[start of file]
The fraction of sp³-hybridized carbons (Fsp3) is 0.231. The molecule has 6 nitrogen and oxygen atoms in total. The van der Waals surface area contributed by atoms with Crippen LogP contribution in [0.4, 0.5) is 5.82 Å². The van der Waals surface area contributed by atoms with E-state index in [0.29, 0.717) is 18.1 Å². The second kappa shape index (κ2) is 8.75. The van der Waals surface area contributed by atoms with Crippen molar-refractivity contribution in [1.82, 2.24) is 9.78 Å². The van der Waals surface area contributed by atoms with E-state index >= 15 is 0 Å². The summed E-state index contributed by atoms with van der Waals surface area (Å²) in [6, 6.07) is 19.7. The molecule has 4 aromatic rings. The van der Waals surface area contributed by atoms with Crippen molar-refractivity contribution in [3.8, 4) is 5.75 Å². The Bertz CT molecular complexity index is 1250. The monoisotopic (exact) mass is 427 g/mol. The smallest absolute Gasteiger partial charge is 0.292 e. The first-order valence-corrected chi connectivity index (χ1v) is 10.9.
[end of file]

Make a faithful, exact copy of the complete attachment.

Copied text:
The fraction of sp³-hybridized carbons (Fsp3) is 0.231. The molecule has 6 nitrogen and oxygen atoms in total. The van der Waals surface area contributed by atoms with Crippen LogP contribution in [0.4, 0.5) is 5.82 Å². The van der Waals surface area contributed by atoms with E-state index in [0.29, 0.717) is 18.1 Å². The second kappa shape index (κ2) is 8.75. The van der Waals surface area contributed by atoms with Crippen molar-refractivity contribution in [1.82, 2.24) is 9.78 Å². The van der Waals surface area contributed by atoms with E-state index >= 15 is 0 Å². The summed E-state index contributed by atoms with van der Waals surface area (Å²) in [6, 6.07) is 19.7. The molecule has 4 aromatic rings. The van der Waals surface area contributed by atoms with Crippen molar-refractivity contribution in [3.8, 4) is 5.75 Å². The Bertz CT molecular complexity index is 1250. The monoisotopic (exact) mass is 427 g/mol. The smallest absolute Gasteiger partial charge is 0.292 e. The first-order valence-corrected chi connectivity index (χ1v) is 10.9.